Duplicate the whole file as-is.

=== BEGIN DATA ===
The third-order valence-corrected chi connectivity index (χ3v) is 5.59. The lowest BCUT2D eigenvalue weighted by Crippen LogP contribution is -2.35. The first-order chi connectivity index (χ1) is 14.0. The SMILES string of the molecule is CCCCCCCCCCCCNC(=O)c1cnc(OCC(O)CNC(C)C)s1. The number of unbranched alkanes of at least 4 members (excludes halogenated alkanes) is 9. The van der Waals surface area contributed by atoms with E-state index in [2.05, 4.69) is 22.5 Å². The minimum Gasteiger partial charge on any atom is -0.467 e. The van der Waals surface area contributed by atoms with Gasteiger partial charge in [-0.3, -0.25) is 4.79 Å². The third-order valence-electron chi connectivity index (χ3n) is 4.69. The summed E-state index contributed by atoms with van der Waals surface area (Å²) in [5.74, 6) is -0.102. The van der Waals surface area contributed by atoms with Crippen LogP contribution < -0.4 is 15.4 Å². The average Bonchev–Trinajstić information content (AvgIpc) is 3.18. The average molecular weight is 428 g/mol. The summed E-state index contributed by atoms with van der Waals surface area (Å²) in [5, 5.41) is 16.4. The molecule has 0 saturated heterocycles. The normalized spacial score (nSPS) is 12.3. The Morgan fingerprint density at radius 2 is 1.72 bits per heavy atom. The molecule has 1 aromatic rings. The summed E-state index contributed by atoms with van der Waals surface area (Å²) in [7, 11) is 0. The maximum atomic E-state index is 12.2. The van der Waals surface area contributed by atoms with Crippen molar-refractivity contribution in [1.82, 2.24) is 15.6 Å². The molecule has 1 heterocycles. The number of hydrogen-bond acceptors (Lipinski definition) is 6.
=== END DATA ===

The third-order valence-corrected chi connectivity index (χ3v) is 5.59. The lowest BCUT2D eigenvalue weighted by Crippen LogP contribution is -2.35. The first-order chi connectivity index (χ1) is 14.0. The SMILES string of the molecule is CCCCCCCCCCCCNC(=O)c1cnc(OCC(O)CNC(C)C)s1. The number of unbranched alkanes of at least 4 members (excludes halogenated alkanes) is 9. The van der Waals surface area contributed by atoms with E-state index in [2.05, 4.69) is 22.5 Å². The minimum Gasteiger partial charge on any atom is -0.467 e. The van der Waals surface area contributed by atoms with Gasteiger partial charge in [-0.3, -0.25) is 4.79 Å². The third-order valence-electron chi connectivity index (χ3n) is 4.69. The summed E-state index contributed by atoms with van der Waals surface area (Å²) in [5.74, 6) is -0.102. The van der Waals surface area contributed by atoms with Crippen LogP contribution < -0.4 is 15.4 Å². The average Bonchev–Trinajstić information content (AvgIpc) is 3.18. The average molecular weight is 428 g/mol. The summed E-state index contributed by atoms with van der Waals surface area (Å²) in [5, 5.41) is 16.4. The molecule has 0 saturated heterocycles. The normalized spacial score (nSPS) is 12.3. The Morgan fingerprint density at radius 2 is 1.72 bits per heavy atom. The molecule has 1 aromatic rings. The summed E-state index contributed by atoms with van der Waals surface area (Å²) in [7, 11) is 0. The maximum atomic E-state index is 12.2. The van der Waals surface area contributed by atoms with Crippen molar-refractivity contribution in [1.82, 2.24) is 15.6 Å². The molecule has 1 heterocycles. The number of hydrogen-bond acceptors (Lipinski definition) is 6.